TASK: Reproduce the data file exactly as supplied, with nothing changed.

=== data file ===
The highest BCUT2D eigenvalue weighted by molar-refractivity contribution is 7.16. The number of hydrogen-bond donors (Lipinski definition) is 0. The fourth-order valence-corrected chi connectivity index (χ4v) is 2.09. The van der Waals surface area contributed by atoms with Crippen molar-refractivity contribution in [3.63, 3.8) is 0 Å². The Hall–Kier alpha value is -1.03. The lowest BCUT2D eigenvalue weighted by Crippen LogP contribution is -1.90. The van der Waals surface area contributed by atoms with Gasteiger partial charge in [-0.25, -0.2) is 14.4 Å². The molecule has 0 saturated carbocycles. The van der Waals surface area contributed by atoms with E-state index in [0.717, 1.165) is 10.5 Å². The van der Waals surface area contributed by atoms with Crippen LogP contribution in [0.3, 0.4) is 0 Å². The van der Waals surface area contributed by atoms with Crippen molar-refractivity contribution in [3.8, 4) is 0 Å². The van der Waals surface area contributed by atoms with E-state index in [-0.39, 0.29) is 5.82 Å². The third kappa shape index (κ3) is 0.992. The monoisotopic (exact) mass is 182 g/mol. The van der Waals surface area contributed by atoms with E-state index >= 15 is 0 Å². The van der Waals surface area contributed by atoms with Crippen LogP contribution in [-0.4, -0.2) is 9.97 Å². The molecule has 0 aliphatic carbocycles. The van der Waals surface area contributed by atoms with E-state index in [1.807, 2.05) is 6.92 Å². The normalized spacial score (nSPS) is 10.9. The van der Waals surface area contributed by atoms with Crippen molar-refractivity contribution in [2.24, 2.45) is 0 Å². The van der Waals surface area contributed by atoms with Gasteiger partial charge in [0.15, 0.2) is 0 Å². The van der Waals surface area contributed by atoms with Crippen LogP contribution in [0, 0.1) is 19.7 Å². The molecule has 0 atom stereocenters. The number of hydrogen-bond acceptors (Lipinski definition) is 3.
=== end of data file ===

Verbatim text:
The highest BCUT2D eigenvalue weighted by molar-refractivity contribution is 7.16. The number of hydrogen-bond donors (Lipinski definition) is 0. The fourth-order valence-corrected chi connectivity index (χ4v) is 2.09. The van der Waals surface area contributed by atoms with Crippen molar-refractivity contribution in [3.63, 3.8) is 0 Å². The Hall–Kier alpha value is -1.03. The lowest BCUT2D eigenvalue weighted by Crippen LogP contribution is -1.90. The van der Waals surface area contributed by atoms with Gasteiger partial charge in [-0.25, -0.2) is 14.4 Å². The molecule has 0 saturated carbocycles. The van der Waals surface area contributed by atoms with E-state index in [0.717, 1.165) is 10.5 Å². The van der Waals surface area contributed by atoms with Crippen LogP contribution in [0.3, 0.4) is 0 Å². The van der Waals surface area contributed by atoms with Crippen molar-refractivity contribution in [3.8, 4) is 0 Å². The van der Waals surface area contributed by atoms with E-state index in [-0.39, 0.29) is 5.82 Å². The third kappa shape index (κ3) is 0.992. The monoisotopic (exact) mass is 182 g/mol. The van der Waals surface area contributed by atoms with E-state index >= 15 is 0 Å². The van der Waals surface area contributed by atoms with Crippen LogP contribution in [-0.4, -0.2) is 9.97 Å². The molecule has 0 aliphatic carbocycles. The van der Waals surface area contributed by atoms with E-state index in [1.807, 2.05) is 6.92 Å². The normalized spacial score (nSPS) is 10.9. The van der Waals surface area contributed by atoms with Crippen molar-refractivity contribution in [2.24, 2.45) is 0 Å². The van der Waals surface area contributed by atoms with Gasteiger partial charge in [0.15, 0.2) is 0 Å². The van der Waals surface area contributed by atoms with Crippen LogP contribution in [0, 0.1) is 19.7 Å². The molecule has 0 atom stereocenters. The number of hydrogen-bond acceptors (Lipinski definition) is 3.